Dr. Wang, a professor in the emerging infectious diseases program at Duke-NUS Medical School in Singapore, is an expert in bat viruses.
In 2017, the scientists proposed their origin theory: They found bats with a coronavirus strain that had the ability to infect humans.
The scientists speculated that bats living in the same cave infected each other with different viral strains, which mixed together and eventually created a SARS-like virus that jumped into humans.
“We have never found a bat that is the source of SARS that humans have.”
In 2019 scientists announced that a bat captured at an abandoned mine in Liberia carried traces of the Ebola virus-the first time evidence of the West African outbreak virus was found in nature.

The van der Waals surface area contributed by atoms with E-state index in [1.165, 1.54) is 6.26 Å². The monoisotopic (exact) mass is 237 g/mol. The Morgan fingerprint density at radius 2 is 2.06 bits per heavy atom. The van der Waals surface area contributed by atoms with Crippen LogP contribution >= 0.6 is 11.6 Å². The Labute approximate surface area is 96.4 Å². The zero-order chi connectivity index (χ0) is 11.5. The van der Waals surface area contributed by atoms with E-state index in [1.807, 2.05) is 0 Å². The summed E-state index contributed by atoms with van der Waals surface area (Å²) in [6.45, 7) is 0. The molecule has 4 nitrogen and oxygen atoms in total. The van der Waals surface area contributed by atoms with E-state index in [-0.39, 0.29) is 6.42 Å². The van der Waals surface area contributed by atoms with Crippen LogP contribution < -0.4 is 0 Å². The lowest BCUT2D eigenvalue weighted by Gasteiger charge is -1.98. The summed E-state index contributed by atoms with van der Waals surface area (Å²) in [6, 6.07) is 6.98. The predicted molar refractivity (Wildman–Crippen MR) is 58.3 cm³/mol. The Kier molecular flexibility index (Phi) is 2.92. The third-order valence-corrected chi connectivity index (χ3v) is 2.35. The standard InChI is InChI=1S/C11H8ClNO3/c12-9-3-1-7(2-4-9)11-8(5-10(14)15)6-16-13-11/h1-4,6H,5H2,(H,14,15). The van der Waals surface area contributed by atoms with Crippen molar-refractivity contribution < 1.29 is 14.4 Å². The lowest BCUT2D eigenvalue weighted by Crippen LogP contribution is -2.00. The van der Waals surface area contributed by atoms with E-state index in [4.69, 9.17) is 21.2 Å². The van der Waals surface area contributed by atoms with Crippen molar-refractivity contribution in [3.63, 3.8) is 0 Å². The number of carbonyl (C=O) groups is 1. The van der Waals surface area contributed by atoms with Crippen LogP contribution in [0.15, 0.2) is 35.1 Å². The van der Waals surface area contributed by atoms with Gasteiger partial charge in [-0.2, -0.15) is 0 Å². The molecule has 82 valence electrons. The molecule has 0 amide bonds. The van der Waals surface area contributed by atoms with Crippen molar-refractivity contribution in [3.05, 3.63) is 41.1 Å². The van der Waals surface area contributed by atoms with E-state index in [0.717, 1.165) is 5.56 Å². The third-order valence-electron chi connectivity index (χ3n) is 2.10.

Scientists disagreed if the virus had moved from bats into people due to contamination of the sap.
If a bat had been infected with the virus, the scientists said in a paper about their findings, it could have contaminated the sap and infected the people who drank it.
One of the bat scientists stands uncomfortably in the glow of the world spotlight.
By collecting fecal samples from the horseshoe bats year-round, the scientists increased their chances of finding bats with active coronavirus infections.
Additional years of collecting bat samples from the same cave led to the discovery of a bat SARS-like virus even more closely related to the SARS outbreak one.
In early January, 2020, Dr. Wang was on one of his regular trips to Wuhan, attending meetings on bat coronavirus research.
The scientists tested fecal samples from 100 horseshoe bats living in a nature sanctuary there.